Linux having two hibernation systems is handy for those boards with defective ACPI. Windows answer is either run with defective ACPI and have trouble or don't hibernate.

There are many places were Windows could do way better than it does. Just like Linux can still do way better.

Linux is moving on to support hibernation support even when hardware has changed. Remove a ram stick then try to restore windows or mac from harddrive hibernation. Linux will be able to cope perfectly with that change.

Same with a lot of other device changes. Hot pluging video cards is also on the roadmap for the end of 2009. So yes in time it will come as long as the machine has a close enough CPU on a board that Linux will run on and the same filesystem restore from hibernation will be able to happen.

Lock to motherboard Windows does is going to become a limitation.

Its a simple fact without the tech in your OS you don't stand a chance in particlar markets.

Ie X11 not having DRI2 and KMS kinda kicks Linux hard.

Windows not having non hardware requiring restores kicks them hard on incompatible hardware.

Mac is lucky they set there hardware so they can do far more stuff simply.

Elzair said...

Who would not want there next OS and Office suite for 5 USD.

Uhhhh . . . . . everyone who is not already using Linux? Remember, Linux has been 'free' (i.e. zero price) for its entire lifetime, and it STILL has less than 1% of the market. Apparently, your $5 operating system is still too expensive for most people.

Anonymous said...

Yeah they are stable forms of Linux, In tightly controlled hardware. Just like a mac. Where GNU/Linux has to compete with Microsoft in the same market aka mass-market pcs it fails in the most visible ways; 1) wireless encryption support, 2)graphics card support. (And yes I know M$ has cozy relationships with hardware venders to allow better drivers. GNU\Linux devs and promoters should take note of that and stop making false representations about the abilities of GNU\Linux. What you can do with published specs pales when you have a non-disclosure-agreement to build a driver from).

ATI and Intel pay developers to build open-source drivers and the results suck. Only the closed source ATI driver ever gave me good results.

Why does the open source OSS driver not work after suspend to ram? And yes ALSA sucks compared to OSS.

Anti-Tux said...

kerensky, I have never seen a linux system that was as tightly integrated as the average Macintosh. Sure, there are some distros like Ubuntu that make an attempt to integrate various parts into a cohesive whole suitable for an end-user. There are also companies that sell pre-installed Linux systems. What I have not seen is any company that combines these two impulses. If a company offered both a distribution and the hardware to run it, Linux would have a seriously viable system. I do not think any of the companies listed above are capable of creating their own distros, so maybe the major distros should create their own hardware. If Canonical wants to become profitable, it should sell hardware alongside software. I think I will elaborate on this in a future post.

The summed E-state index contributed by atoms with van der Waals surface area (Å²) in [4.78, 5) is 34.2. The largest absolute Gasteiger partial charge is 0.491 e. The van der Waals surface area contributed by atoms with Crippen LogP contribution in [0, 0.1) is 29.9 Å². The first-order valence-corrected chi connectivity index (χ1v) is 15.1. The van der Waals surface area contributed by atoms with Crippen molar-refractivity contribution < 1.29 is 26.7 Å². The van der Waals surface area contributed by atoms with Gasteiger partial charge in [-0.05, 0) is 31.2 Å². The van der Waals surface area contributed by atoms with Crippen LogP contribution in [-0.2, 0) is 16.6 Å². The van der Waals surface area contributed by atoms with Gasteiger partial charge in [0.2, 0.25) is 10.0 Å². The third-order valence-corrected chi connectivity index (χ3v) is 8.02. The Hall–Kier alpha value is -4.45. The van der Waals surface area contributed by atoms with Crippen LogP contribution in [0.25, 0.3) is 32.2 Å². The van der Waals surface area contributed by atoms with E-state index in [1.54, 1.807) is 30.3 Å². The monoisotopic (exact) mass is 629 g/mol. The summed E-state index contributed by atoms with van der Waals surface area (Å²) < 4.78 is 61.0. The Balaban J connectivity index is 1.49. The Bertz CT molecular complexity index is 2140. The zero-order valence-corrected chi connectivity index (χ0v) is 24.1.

Anonymous said...

I was quite surprized to know that there was no proper way of connecting to WPA wifi networks on Kubuntu 8.04 (without going through a whole lot of muck). I upgraded to Intrepid Ibex & not only did the wireless break, even the LAN doesn't work now!. I don't know what the fuck is wrong with this shit. Man Linux sucks.

Anonymous said...

the question begs: who buys a fancy new computer to use a hokey embedded OS?

Any new computer from the store comes with a full OS.

And no geek who is building his own from new parts is going to bother with it.

It's a gimmick.

And cloud computing, in one form or another, has been heralded as the Next Greatest Thing many times.

Splashtop and cloud computing? Well shit, son, that sounds like the same old Thin Client song we've been hearing about for years.

There may be a bit more OS on the client but it's the same damn thing.

And who is going to want their applications on the other end of a wire?

After their network connection dies a few times: no one :P

Hard drive makers could pre-load Linux on their products. Doesn't mean people will use it. The only use I could see for an embedded OS would be to troubleshoot the hardware or main OS.
Just another tool, in other words.

And boot time arguments are just plain stupid. If 1 minute is too long to wait for a system to cold boot, man, you've got issues.

And, for the record, I can't remember the last time I shut down my old T41 XP system. Which means that I can't remember the last time it failed to wake up from it's twice daily suspend(to RAM)/resume.

Guess it works-for-me(tm)

When all of these wonderful new abilities Linux will have finally condense from the vapourware state, and actually prove to work, we'll all be there to take notice.

Until then it's all dreams and promises. And a fellow can't run a computer on those.

Anonymous said...

@ linux haters redux: I was thinking of the router with linux on them and the various cell phones w/ linux. But that's not the same league as a mac.